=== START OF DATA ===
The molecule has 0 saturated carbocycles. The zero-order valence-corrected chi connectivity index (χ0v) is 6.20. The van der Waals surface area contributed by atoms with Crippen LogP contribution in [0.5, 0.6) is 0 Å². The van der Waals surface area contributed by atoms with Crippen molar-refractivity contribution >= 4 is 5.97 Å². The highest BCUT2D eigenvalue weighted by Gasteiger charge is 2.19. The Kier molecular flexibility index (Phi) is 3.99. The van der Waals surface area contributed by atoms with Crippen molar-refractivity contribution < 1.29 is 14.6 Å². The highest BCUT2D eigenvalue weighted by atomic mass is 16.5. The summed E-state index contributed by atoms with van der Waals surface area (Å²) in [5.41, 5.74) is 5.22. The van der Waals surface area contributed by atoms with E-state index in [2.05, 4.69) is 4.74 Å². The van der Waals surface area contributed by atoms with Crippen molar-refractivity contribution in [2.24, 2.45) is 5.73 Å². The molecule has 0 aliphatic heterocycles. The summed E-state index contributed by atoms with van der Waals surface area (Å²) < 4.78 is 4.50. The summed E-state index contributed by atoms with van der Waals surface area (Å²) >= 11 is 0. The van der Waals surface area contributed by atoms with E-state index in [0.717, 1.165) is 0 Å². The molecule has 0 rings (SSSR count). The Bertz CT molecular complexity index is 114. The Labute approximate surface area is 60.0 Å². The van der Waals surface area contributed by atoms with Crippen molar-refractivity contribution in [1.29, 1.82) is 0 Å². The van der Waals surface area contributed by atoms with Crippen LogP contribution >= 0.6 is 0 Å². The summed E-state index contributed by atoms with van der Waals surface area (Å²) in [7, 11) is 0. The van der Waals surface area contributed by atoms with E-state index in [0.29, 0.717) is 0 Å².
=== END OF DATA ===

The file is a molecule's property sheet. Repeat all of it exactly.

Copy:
The molecule has 0 saturated carbocycles. The zero-order valence-corrected chi connectivity index (χ0v) is 6.20. The van der Waals surface area contributed by atoms with Crippen LogP contribution in [0.5, 0.6) is 0 Å². The van der Waals surface area contributed by atoms with Crippen molar-refractivity contribution >= 4 is 5.97 Å². The highest BCUT2D eigenvalue weighted by Gasteiger charge is 2.19. The Kier molecular flexibility index (Phi) is 3.99. The van der Waals surface area contributed by atoms with Crippen molar-refractivity contribution < 1.29 is 14.6 Å². The highest BCUT2D eigenvalue weighted by atomic mass is 16.5. The summed E-state index contributed by atoms with van der Waals surface area (Å²) in [5.41, 5.74) is 5.22. The van der Waals surface area contributed by atoms with E-state index in [2.05, 4.69) is 4.74 Å². The van der Waals surface area contributed by atoms with Crippen molar-refractivity contribution in [2.24, 2.45) is 5.73 Å². The molecule has 0 aliphatic heterocycles. The summed E-state index contributed by atoms with van der Waals surface area (Å²) < 4.78 is 4.50. The summed E-state index contributed by atoms with van der Waals surface area (Å²) >= 11 is 0. The van der Waals surface area contributed by atoms with E-state index in [0.717, 1.165) is 0 Å². The molecule has 0 rings (SSSR count). The Bertz CT molecular complexity index is 114. The Labute approximate surface area is 60.0 Å². The van der Waals surface area contributed by atoms with Crippen molar-refractivity contribution in [1.29, 1.82) is 0 Å². The van der Waals surface area contributed by atoms with Crippen LogP contribution >= 0.6 is 0 Å². The summed E-state index contributed by atoms with van der Waals surface area (Å²) in [7, 11) is 0. The van der Waals surface area contributed by atoms with E-state index in [0.29, 0.717) is 0 Å².